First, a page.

Microsoft and Adobe: Leaving the way for Metro?

Ted may be starting to sound a little paranoid after Microsoft’s announcement about dropping PDF but who can blame him?

Update: Brian has stated this is Adobe’s issue, not Microsoft’s.

It certainly is strange. Not supporting PDF is kind of like having a music player that doesn’t support MP3. Of course, since Microsof also won’t support ODF, that means their one hope for a “global” format is Metro, talking about at the recent HEC. There’s a spec here.

From a developer perspective, having the entire doc format done in XML will make it easier for VFP developers to write tools that export data but that’s something being planned for interfacing with regular Office docs anyways, right? The big downside is that it immediately locks you into the Win platform. O/S debates aside, that wouldn’t be bad if Windows supported every device you used but that ratio is getting smaller, not larger (unless your home is outfitted with a Windows Media Centre, Win SmartPhone, XBox 360 along with your regular computer). Now I’m sure some people do live in those homes but there are just as many who are discovering Macs and other alternatives for their home automation enjoyments and how are they going to enjoy sharing documents between environments?

Since anyone can readily support PDF (as Ted points out, GhostScript is free), the only answer I can think of is that they are doing a “well, we’ll just do our own thing” again. A bully move – but unfortunately, one that could put the nail into the Office coffin unless it plays out right.

In a number of clients that I go to, they still haven’t moved up to Office 2003 because their corporate standard is something other than Microsoft. They buy Office to ensure they can work with others but their “standard” word processor and spreadsheet is something else (although these days, email is the “real” word processor alternative to Word). By not giving them a real compelling reason to upgrade to Office 2007 (and PDF support would arguably be it), some offices may find themselves 7 years behind the current version. And while I, like Craig, admit that the Office 2007 UI is cool, it’s not everywhere (note that the MS Project Team said that they “decided to stay with the core user interface have shipped in the past”) – instead offering cool features like Visual Reports and better business templates.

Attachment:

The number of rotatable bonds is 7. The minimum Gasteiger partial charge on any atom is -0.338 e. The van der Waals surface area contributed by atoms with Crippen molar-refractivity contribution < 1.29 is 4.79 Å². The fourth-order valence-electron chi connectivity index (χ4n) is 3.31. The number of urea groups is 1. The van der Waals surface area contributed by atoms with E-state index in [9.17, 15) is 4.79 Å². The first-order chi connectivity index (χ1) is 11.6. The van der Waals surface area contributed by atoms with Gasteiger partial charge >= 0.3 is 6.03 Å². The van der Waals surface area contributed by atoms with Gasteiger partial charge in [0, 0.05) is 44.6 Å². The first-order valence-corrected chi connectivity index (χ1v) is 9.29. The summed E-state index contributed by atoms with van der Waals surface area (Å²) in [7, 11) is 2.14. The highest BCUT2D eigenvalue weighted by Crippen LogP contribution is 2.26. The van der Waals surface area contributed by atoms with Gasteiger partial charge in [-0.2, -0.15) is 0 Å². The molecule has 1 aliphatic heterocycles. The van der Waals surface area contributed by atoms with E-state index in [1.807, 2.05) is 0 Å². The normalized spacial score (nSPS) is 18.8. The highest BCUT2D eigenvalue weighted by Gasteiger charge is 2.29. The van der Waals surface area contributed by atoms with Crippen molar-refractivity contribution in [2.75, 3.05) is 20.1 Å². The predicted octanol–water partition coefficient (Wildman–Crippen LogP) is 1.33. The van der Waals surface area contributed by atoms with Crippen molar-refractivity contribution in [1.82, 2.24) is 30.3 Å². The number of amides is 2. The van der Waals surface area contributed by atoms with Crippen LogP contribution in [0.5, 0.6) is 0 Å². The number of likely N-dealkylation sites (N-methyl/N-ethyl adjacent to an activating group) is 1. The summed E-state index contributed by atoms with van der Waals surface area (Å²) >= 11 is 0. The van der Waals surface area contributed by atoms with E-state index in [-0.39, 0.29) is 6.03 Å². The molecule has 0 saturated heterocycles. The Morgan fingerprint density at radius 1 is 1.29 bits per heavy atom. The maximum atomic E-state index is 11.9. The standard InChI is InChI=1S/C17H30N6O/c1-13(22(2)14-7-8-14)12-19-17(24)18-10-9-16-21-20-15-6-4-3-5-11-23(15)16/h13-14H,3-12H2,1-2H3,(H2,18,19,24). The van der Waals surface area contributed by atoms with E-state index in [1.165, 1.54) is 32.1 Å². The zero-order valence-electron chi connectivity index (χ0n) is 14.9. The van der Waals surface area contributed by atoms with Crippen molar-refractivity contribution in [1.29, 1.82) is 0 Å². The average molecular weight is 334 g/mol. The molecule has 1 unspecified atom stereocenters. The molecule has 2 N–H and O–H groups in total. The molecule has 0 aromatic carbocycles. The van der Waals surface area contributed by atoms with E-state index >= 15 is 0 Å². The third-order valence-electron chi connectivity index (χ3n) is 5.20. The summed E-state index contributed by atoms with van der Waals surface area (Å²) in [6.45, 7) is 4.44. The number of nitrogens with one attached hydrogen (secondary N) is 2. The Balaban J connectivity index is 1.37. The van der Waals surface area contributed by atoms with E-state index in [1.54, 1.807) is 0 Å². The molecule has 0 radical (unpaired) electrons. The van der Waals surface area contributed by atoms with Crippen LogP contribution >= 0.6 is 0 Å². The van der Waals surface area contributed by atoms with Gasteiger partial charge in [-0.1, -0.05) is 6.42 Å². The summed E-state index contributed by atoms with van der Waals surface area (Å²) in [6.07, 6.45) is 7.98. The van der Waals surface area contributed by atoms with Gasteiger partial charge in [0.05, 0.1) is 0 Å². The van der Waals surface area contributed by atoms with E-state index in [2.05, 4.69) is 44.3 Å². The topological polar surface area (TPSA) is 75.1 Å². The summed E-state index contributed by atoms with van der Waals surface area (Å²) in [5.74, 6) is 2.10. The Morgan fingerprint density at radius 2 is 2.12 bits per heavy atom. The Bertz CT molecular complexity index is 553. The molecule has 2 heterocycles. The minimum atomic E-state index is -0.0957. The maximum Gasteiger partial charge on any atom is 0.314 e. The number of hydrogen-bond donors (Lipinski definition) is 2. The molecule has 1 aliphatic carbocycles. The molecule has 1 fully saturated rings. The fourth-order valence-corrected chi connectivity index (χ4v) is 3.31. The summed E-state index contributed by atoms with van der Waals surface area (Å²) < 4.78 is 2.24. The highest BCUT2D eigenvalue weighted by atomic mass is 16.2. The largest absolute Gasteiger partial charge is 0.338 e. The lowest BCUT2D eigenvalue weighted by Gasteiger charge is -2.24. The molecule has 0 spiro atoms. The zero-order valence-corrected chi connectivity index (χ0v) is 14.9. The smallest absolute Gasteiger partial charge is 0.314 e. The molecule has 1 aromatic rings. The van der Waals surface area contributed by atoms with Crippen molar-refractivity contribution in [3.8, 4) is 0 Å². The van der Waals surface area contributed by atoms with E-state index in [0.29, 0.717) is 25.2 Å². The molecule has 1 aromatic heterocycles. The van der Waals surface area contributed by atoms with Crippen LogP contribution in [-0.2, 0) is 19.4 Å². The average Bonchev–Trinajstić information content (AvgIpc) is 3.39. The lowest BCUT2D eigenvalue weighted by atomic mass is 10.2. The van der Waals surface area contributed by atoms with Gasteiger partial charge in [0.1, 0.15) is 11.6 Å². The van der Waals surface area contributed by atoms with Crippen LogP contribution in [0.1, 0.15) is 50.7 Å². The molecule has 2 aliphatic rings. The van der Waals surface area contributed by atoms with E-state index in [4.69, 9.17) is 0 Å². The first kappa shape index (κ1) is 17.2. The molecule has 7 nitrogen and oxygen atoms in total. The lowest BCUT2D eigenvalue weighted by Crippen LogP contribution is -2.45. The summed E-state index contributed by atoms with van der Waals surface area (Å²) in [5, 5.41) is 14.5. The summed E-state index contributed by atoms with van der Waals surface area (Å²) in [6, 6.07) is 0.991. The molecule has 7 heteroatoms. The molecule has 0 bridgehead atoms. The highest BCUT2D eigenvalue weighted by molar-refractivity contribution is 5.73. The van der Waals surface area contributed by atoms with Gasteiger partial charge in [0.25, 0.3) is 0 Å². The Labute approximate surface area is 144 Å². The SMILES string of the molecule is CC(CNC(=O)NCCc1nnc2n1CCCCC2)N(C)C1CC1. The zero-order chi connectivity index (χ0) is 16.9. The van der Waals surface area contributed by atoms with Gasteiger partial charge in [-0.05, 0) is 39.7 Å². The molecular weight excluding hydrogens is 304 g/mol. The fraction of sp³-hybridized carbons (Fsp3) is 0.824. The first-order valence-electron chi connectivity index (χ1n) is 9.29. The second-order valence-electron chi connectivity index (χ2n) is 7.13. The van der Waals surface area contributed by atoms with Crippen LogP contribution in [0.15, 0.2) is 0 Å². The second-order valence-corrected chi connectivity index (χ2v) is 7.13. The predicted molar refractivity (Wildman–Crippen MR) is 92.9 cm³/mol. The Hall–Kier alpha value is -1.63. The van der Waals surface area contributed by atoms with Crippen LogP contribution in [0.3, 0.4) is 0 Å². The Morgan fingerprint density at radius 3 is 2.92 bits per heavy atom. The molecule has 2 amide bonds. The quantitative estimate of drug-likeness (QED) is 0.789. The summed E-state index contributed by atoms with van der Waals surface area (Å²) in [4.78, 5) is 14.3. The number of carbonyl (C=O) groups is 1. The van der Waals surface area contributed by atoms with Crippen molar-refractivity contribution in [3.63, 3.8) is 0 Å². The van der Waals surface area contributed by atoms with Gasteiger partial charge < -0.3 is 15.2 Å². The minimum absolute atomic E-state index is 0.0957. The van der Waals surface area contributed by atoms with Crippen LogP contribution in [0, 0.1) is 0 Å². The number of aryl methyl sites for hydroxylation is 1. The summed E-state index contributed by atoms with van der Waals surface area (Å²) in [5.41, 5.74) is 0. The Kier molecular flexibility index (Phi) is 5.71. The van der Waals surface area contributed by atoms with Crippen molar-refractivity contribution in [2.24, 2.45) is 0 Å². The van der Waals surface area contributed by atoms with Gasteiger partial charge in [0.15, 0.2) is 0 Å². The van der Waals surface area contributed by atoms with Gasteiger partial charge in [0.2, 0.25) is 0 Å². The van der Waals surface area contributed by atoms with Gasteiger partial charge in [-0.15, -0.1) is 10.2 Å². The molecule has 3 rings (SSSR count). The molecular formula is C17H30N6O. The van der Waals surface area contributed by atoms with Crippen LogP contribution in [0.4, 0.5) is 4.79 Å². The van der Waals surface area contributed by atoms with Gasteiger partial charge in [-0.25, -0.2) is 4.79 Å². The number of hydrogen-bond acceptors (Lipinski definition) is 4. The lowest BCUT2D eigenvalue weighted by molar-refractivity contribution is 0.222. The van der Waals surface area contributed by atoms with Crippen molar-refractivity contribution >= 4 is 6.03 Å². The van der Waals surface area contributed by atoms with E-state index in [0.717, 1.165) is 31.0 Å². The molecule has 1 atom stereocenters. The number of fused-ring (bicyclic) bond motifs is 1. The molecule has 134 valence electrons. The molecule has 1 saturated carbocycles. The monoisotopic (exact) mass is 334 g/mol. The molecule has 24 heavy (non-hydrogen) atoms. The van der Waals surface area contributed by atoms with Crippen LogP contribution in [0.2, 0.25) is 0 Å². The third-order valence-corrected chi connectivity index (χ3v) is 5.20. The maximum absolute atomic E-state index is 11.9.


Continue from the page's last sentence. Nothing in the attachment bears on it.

Why is that? Wouldn’t the user interface changes (designed to make complex tasks easier to accomplish) be a cinch for a complex task like Project Management? My immediate thought is that the target audience for Project are companies that spend millions of dollars on training anyways so the benefits of “simplying complex tasks in the UI” is redundant. They’re going to be spending the money on training anyways – so why not put the development dollars into an actual business benefit as they’ve done? But the same could apply to the rest of Office? If Office’s main customers (read: the ones who make it a cash cow) are corporate and government (the ones who will send everyone away on training), will the new user interface be a real reason to upgrade? PDF output certainly could have been. So now the question is – why would a company choose to upgrade?

Update: If you don’t think the reason for the new UI was ease of use, check here. Jensen Harris’ Office UI blog expressly states “our design goal was to require no training at all”

Whoa – I’ve covered a lot in this one post. I think I’ll leave it for now to come back to individual topics later.

5 thoughts on “Microsoft and Adobe: Leaving the way for Metro?”

  1. Andrew, please, who cares about Office? Here’s why: I interact with between 20 and 40 different companies in a typical year and I’d say based on what I see (which is admittedly anectdotal) that Office 2000 is still used in over half the companies, with some using Office 2002. I have still not interfaced with a single customer that had Office 2003 and, even if they did, who would notice? I’m still using Office 2000 with some office 2002 components, BTW, and honestly, I couldn’t care less. So when you say “using old version”, what you are really saying is “not on the Microsoft boat ride” and, from my perspective, this is an excellent way to be. Microsoft is less relevant than ever…

  2. “Ted may be starting to sound a little paranoid after Microsoft’s announcement about dropping PDF but who can blame him?”

    Thanks. My question is why Microsoft backed off? Isn’t PDF an open standard? What rights of Adobe’s were they infringing upon that gave Adobe enough leverage to demand Microsoft back off? And having fought Stacker, Lotus, IBM, the US DOJ and the EU to a standstill in the courts, what’s a pipsqueak like Adobe got that makes MSFT concede? It’s a very strange circumstance, and there’s more going on than hits the papers. I suspect that Microsoft and Adobe have patent and “intellectual property” exchange contracts that include some form of non-compete. But that’s just speculation.

  3. One of the big issues I see (and heard from Cnet’s Buzz out loud) is that Adobe’s threat was “if you don’t, we’ll go to the EC and complain”.

    The DOJ means nothing to MS but the EC does – so obviously the threat from Adobe worked.

  4. Steve,

    I agree that Office 2000 is still the main stay so I always am amazed that Office is still Microsoft’s cash cow – I just don’t see how and I think by pulling these types of features, they reduce it even more.

    Microsoft won big when Word became the defacto Windows word processor (Excel already was) and no one still comes close to PowerPoint but after that, the other tools just aren’t “killer office apps”. Outlook came close but now it’s overbloated and unreliable.

    I like to upgrade to see what’s out there but otherwise, your “relevant” comment is bang on.

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